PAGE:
# eigenvalues of inhomogeneous Helmholtz equation violate superposition using FEM

I am trying to solve the in-homogeneous Helmholtz equation with damping and forcing using finite element method (FEM) with FEniCSx. The equation is;

$$c^2\nabla^2p - c^2\omega i d \nabla^2p + \omega^2 p = f$$

where the $$d$$ is the damping parameter, the $$i$$ is complex number, the f is the forcing, the $$\omega$$ is the eigenvalue and the $$p$$ is the eigenvector. In matrix form;

$$(\mathbf{A} + \omega \mathbf{B} + \omega^2 \mathbf{C})\mathbf{p} = \mathbf{D}\mathbf{p}$$

where $$\mathbf{B}$$ is the damping matrix and $$\mathbf{D}$$ is the forcing matrix. For 1D case, the boundary conditions are Neumann boundary at both ends.

I am aiming to damp the system with $$\mathbf{B}$$ and did try 4 different cases;

• $$\mathbf{A} + \omega^2 \mathbf{C} = 0$$ (no damping and no forcing)
• $$\mathbf{A} + \omega \mathbf{B} + \omega^2 \mathbf{C} = 0$$ (damping and no forcing)
• $$(\mathbf{A}-\mathbf{D}) + \omega^2 \mathbf{C} = 0$$ (no damping and forcing)
• $$(\mathbf{A}-\mathbf{D}) + \omega \mathbf{B} + \omega^2 \mathbf{C} = 0$$ (damping and forcing)

When I run this cases, I get very weird behaviour. Here is the list of the eigenvalues for the cases;

• $$\mathbf{A} + \omega^2 \mathbf{C} = 0$$ gives $$\omega=1069.2399-0j$$
• $$\mathbf{A} + \omega \mathbf{B} + \omega^2 \mathbf{C} = 0$$ gives $$\omega=1139.6967-0.2463j$$
• $$(\mathbf{A}-\mathbf{D}) + \omega^2 \mathbf{C} = 0$$ gives $$\omega=1074.748+3.2431j$$
• $$(\mathbf{A}-\mathbf{D}) + \omega \mathbf{B} + \omega^2 \mathbf{C} = 0$$ gives $$\omega=1146.0758+3.5129j$$

The complex part of the eigenvalue is representing the growth rate of the system. As I impose a damping, the last case's complex part (+3.5129j) should be lower than the 3. case's complex part (3.2431j) according to the law of superposition but it is not.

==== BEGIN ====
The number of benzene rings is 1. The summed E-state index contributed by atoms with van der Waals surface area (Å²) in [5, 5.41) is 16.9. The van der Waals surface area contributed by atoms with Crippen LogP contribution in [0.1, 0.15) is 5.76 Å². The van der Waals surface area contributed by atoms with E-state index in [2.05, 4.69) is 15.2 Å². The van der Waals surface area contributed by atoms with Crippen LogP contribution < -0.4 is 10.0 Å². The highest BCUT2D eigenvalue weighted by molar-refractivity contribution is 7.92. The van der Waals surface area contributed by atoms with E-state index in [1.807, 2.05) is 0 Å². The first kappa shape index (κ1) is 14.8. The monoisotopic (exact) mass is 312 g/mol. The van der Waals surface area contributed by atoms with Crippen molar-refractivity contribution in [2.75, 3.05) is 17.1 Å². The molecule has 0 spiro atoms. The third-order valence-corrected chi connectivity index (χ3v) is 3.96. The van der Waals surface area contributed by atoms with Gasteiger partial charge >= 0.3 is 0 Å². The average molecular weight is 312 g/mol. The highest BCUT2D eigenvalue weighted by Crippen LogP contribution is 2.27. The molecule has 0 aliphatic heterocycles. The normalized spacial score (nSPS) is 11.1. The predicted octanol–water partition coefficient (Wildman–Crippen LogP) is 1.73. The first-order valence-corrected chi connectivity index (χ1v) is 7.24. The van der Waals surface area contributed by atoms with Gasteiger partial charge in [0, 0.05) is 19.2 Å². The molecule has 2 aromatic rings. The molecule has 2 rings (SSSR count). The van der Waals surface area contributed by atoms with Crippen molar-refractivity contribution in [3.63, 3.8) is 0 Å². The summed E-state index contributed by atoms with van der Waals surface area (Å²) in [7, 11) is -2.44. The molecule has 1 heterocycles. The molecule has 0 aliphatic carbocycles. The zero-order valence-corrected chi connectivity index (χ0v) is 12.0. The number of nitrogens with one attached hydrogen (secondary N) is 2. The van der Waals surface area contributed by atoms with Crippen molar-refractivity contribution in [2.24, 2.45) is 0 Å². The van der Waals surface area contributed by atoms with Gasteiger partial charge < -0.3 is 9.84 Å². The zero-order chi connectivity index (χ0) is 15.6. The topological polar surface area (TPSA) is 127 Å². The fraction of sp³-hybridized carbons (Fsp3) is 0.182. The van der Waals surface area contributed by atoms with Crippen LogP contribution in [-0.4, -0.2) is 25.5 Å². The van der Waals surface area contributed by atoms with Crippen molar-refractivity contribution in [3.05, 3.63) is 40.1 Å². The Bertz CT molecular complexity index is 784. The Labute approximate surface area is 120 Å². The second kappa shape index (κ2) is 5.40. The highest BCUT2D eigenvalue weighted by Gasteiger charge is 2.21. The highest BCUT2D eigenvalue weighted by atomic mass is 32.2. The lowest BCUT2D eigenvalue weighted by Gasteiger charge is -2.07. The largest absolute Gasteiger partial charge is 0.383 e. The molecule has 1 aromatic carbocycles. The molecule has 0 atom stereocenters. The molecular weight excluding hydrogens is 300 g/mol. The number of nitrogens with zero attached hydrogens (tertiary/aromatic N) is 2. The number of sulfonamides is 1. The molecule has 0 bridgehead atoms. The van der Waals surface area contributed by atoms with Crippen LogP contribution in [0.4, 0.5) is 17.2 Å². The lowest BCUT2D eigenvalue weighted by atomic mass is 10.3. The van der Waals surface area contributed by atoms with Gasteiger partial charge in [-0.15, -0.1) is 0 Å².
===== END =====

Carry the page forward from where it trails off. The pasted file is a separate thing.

Would anyone can enlight me about what I am doing wrong, I am struggling with this for more than a week.

Thank you!

• Usually, the forced Helmholtz equation is not an eigenvalue problem. Could you elaborate? Nov 30, 2023 at 0:25
• Sure, the forcing is a function of an eigenvalue $\omega$. Hence I find the matrix D iteratively and I use a method called fixed point iteration. The fundamental paper about this problem stated in Section IV.B in hal.science/file/index/docid/908192/filename/paper.pdf Nov 30, 2023 at 10:29
• Which eigenvalues are being shown here? The one with the largest magnitude? Largest real part? Nov 30, 2023 at 13:26
• These eigenvalues belong to 1st axial mode of the 1m tube. Nov 30, 2023 at 14:32
• Even though you are approximating the solution via a sequence of standard eigenvalue problems, the problem you are attempting to solve is a quadrativ eigenvalue problem and you are trying to udnerstand the effect of perturbing one of the matrices in the problem via a damping matrix. I don't see any easy way of analyzing the effect of this perturbation. Nov 30, 2023 at 20:37